QI hope that Assad will be gone soon and syria can move toward a democratic pluralistic system. I am afraid, however, is that Dr Hyde will not leave anything left standing by the time he is gone. "Assad or we will burn the country" is their moto.

Thumb shab 27 January 2013, 19:38

lool good one

Thumb shab 27 January 2013, 19:39

It will be long and bloody, but the m.f. will fall

Missing sanctify 27 January 2013, 19:45

Unfortunately, there's still no commitment by the west to oust Assad. They probably are not sure of the outcome of such a change yet.

Default-user-icon Skyfall (Guest) 27 January 2013, 20:47

Medvedev's comments say it all, specially in Russia where freedom of speech is controlled. He is putin's puppet and will not say anything if it doesnt come from the kremlin directly. But sadly, it is just an attempt by Putin to show Russia doesnt support Bachar's barbaric methods but still supports that he stays president . It is only a political game

Missing helicopter 27 January 2013, 21:19

My dear and concern is not how it will end in Syria but what will that mean for the Lebanese. During Bashar's regime the M8 crowd drew strength from his regime to crush their opponents M14. Will the M14 crowd do the same if the Rebels (FSA/Islamists/etc.) win? Or will they travel the high road and reach out to the other side for true reconciliation and healing so we can move forward as one united people and not remain forever betting on outsiders to gain the upper hand against our fellow Lebanese. Yes Hezb needs to give up the arms to the State, draft non-sectarian laws, strengthen our army, demarcate our borders and place our citizenship above our religious and sectarian divides. We need to learn to compromise when we are strong and not proceed to crush the other side at every opportunity.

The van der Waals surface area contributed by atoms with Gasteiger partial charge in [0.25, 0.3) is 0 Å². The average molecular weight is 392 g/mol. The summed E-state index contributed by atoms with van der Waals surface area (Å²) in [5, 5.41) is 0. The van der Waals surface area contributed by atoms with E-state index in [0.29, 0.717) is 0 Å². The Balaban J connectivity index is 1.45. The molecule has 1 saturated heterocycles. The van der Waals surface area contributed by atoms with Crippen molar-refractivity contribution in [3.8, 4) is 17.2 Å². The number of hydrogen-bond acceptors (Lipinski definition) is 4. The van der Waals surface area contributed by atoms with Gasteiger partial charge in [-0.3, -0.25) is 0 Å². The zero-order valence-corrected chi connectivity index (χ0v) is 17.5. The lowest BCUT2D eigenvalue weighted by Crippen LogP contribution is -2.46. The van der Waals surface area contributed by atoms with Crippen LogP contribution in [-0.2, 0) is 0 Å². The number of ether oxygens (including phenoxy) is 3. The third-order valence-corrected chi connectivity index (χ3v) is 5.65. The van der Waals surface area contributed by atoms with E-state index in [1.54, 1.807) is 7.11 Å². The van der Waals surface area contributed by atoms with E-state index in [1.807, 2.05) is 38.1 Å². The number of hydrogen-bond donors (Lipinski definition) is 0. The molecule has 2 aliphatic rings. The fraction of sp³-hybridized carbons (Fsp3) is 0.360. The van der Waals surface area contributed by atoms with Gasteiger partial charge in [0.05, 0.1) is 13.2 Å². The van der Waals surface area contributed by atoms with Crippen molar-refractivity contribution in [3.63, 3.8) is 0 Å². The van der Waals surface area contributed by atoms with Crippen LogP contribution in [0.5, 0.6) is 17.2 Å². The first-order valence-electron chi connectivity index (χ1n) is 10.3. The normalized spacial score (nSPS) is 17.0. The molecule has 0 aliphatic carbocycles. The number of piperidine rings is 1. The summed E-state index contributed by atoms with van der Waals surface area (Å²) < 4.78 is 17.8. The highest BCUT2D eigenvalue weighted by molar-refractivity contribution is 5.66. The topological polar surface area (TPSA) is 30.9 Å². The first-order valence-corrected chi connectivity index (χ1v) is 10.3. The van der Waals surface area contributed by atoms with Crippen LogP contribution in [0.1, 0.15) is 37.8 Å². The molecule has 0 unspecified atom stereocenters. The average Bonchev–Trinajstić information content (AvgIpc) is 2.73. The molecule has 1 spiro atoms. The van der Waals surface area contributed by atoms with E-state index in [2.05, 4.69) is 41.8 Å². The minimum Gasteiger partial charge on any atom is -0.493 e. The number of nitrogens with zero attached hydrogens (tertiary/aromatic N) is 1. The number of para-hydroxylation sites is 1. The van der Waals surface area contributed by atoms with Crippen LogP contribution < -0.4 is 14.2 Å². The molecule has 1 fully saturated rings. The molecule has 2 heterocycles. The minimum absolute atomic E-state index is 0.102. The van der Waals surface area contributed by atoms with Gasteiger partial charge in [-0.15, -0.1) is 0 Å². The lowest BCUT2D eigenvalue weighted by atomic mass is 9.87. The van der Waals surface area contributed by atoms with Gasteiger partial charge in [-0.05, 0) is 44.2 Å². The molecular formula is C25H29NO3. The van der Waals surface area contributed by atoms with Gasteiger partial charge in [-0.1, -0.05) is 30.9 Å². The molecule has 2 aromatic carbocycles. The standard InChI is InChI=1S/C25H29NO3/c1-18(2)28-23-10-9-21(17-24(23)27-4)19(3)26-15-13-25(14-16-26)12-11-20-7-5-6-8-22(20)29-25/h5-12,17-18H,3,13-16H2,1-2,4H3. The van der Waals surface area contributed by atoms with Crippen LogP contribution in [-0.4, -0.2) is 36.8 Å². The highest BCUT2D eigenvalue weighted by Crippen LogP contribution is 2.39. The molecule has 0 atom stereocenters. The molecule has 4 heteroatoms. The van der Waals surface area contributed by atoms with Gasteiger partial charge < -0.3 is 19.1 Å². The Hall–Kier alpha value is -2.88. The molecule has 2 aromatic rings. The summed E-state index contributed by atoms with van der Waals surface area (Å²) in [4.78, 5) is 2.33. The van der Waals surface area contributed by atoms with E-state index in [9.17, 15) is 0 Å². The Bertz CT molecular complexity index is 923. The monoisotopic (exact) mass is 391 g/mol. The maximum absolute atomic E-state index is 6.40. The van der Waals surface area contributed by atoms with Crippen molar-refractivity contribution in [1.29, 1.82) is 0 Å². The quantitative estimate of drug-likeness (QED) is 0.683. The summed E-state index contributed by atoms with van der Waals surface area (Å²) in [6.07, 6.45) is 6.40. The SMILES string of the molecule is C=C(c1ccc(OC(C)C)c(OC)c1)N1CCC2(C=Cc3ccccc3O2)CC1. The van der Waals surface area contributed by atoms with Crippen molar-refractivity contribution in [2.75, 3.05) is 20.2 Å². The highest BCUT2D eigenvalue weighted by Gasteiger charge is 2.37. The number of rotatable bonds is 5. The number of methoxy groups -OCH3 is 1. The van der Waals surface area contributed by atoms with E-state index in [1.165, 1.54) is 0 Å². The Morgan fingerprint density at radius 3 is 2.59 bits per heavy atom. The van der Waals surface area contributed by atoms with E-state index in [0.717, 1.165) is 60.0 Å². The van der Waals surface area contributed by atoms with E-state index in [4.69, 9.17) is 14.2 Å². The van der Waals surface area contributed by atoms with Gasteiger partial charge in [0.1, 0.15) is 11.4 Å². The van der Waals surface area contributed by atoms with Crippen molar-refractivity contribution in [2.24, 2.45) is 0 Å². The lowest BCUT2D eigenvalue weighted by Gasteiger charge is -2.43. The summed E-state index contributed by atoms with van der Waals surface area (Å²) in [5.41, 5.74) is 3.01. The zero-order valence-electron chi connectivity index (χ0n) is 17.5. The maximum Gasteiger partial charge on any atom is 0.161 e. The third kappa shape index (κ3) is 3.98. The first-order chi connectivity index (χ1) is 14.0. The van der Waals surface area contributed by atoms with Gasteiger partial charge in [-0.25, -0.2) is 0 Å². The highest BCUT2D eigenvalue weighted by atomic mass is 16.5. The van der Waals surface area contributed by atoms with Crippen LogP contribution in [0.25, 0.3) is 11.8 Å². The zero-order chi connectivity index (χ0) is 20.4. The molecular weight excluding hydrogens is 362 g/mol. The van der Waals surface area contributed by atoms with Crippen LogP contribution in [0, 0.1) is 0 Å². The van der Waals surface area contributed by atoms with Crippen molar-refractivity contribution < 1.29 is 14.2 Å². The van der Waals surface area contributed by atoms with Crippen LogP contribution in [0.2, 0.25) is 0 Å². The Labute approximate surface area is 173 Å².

Missing samiam 27 January 2013, 21:36

And, within a couple of days, this story will be denied someone else in the Russian government....

Missing youssefhaddad 27 January 2013, 22:14

A question to this genius: Wouldn't an early on UN resolution that was obstructed by Russia have forced Assad to negotiate as you suggested.

Thumb andre.jabbour 28 January 2013, 00:58

They're all one same person.

Thumb beiruti 28 January 2013, 01:10

Russia has cut the boy loose, which means that Iran has reached the end of its line of credit to buy weapons for Assad. The dye is cast and the end is very near. Mama Assad went out the back door to the Persian Gulf, and the Russions are headed out the side door through Beirut. Time for Berri and Hasouna to find a new sugar daddy

Thumb rover98 28 January 2013, 03:04

Who gave Russia the right to meddle in the affairs of Arabs who watch everyday as more innocent people are butchered by Assad and his Shite Allies who supported the Arab Spring till it reached Syria then it become a 'Conspiracy' against the "resistance"

Thumb whyaskwhy 28 January 2013, 07:04

You dont say Mehdev quite a revealing thought! loooool Truth be said though there are many supporters of Bashar that would be further confused by this! looooooool